Kosmos remains uncertain as Ghana, Ivory Coast negotiate offshore boundary

Nine months before Ghana began commercial production of oil in March 2010, a major challenge to the country’s oil fields was posed by the Ivory Coast.

Ghana’s western neighbour laid claim to the location where oil was discovered on February 26, 2010 by a consortium led by Russian oil giant LUKOIL.

LUKOIL said the discovery was made in the Dzata-1 structure of the Cape Three Points Deep Water Block in the Gulf of Guinea offshore the Republic of Ghana. But the Ivory Coast claimed the location was within its territory.

And Texas-based oil explorer, Kosmos Energy has expressed fears about the development. The oil producer says the future of a portion of its license in the Deepwater Tano Block is uncertain as the issue remains unresolved.

Kosmos fears that if changes are made to the maritime boundary demarcation between Ghana and Ivory Coast, it may lose some of its license to operate.

The Dzata-1 well and the Deepwater Tano fall within the same boundary.

Currently Ghana is the rightful owners of the area, but Ivory Coast has petitioned the United Nations to demarcate the Ivorian territorial maritime boundary with Ghana. Even though the two countries met in April 2010 for negotiations on the matter, Kosmos says the results of the meeting were not announced and the issue remains unresolved at present.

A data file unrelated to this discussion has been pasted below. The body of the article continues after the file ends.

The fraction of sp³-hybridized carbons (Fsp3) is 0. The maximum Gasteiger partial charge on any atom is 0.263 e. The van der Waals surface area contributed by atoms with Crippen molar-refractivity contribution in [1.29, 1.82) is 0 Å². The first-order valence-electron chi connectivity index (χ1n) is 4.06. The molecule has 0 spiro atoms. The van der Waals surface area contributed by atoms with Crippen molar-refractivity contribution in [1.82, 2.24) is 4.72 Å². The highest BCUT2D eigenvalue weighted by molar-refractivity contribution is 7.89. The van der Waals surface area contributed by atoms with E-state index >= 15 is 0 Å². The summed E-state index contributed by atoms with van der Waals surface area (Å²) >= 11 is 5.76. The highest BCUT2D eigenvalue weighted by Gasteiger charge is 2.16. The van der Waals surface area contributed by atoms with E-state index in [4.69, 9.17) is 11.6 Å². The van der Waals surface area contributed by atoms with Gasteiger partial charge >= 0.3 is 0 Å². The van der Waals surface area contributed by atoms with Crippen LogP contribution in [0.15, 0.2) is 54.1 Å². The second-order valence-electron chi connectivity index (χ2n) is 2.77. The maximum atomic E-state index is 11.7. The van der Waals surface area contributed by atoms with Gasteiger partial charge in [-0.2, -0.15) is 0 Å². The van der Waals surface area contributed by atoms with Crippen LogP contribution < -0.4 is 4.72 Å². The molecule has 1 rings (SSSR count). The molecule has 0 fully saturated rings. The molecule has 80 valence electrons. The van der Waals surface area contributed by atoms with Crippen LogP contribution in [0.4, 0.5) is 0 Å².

“Uncertainty remains with regard to the outcome of the boundary demarcation between Ghana and Côte d’Ivoire and we do not know if the maritime boundary will change, therefore affecting our rights to explore and develop our discoveries or prospects within such areas”, the Warburg Pincus and Blackstone Group (BX) backed company said in a filing form to the US Securities and Exchange Commission on April 25, 2011.

Mr. Thomas Manu, Director, Operations of the Ghana National Petroleum Corporation (GNPC) has confirmed to ghanabusinessnews.com that negotiations between the two countries are ongoing and there is no resolution.

The political situation in the Ivory Coast has affected negotiations, contributing to the delay, a government source who asked not to be named has told ghanabusinessnews.com.

Kosmos has 18% stake in the Deepwater Tano block in the Gulf of Guinea.

According to Kosmos, it has drilled 14 wells successfully out of 15 at the Deepwater Tano Block Offshore Ghana.


By Emmanuel K. Dogbevi & Ekow Quandzie

1 Comment
  1. TT says

    Interesting and why so many years this wasn’t resolved before discovery. Maritime boundaries are very important in any economy or a country to avoid comflict, sooner the better.

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